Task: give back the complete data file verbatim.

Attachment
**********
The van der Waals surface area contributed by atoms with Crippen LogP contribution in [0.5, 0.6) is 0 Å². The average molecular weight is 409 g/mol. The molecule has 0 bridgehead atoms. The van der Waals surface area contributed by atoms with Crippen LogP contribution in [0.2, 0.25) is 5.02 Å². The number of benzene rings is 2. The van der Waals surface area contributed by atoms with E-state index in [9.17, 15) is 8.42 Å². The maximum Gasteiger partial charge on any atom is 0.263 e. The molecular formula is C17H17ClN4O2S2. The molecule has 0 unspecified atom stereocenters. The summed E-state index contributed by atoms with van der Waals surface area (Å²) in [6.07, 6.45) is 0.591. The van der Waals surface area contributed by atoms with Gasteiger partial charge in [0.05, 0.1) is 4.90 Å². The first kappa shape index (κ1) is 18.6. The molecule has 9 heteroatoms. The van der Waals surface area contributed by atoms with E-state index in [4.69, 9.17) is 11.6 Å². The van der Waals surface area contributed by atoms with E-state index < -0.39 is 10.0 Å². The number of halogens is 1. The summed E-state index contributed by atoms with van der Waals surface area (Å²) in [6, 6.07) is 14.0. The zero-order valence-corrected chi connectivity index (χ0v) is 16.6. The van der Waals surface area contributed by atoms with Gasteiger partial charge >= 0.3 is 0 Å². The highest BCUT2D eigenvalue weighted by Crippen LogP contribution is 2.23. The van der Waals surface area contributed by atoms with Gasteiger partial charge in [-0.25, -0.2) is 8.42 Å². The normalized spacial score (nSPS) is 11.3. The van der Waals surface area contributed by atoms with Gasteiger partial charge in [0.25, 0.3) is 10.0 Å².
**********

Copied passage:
The van der Waals surface area contributed by atoms with Crippen LogP contribution in [0.5, 0.6) is 0 Å². The average molecular weight is 409 g/mol. The molecule has 0 bridgehead atoms. The van der Waals surface area contributed by atoms with Crippen LogP contribution in [0.2, 0.25) is 5.02 Å². The number of benzene rings is 2. The van der Waals surface area contributed by atoms with E-state index in [9.17, 15) is 8.42 Å². The maximum Gasteiger partial charge on any atom is 0.263 e. The molecular formula is C17H17ClN4O2S2. The molecule has 0 unspecified atom stereocenters. The summed E-state index contributed by atoms with van der Waals surface area (Å²) in [6.07, 6.45) is 0.591. The van der Waals surface area contributed by atoms with Gasteiger partial charge in [0.05, 0.1) is 4.90 Å². The first kappa shape index (κ1) is 18.6. The molecule has 9 heteroatoms. The van der Waals surface area contributed by atoms with E-state index in [4.69, 9.17) is 11.6 Å². The van der Waals surface area contributed by atoms with E-state index < -0.39 is 10.0 Å². The number of halogens is 1. The summed E-state index contributed by atoms with van der Waals surface area (Å²) in [6, 6.07) is 14.0. The zero-order valence-corrected chi connectivity index (χ0v) is 16.6. The van der Waals surface area contributed by atoms with Gasteiger partial charge >= 0.3 is 0 Å². The highest BCUT2D eigenvalue weighted by Crippen LogP contribution is 2.23. The van der Waals surface area contributed by atoms with Gasteiger partial charge in [-0.25, -0.2) is 8.42 Å². The normalized spacial score (nSPS) is 11.3. The van der Waals surface area contributed by atoms with Gasteiger partial charge in [0.25, 0.3) is 10.0 Å².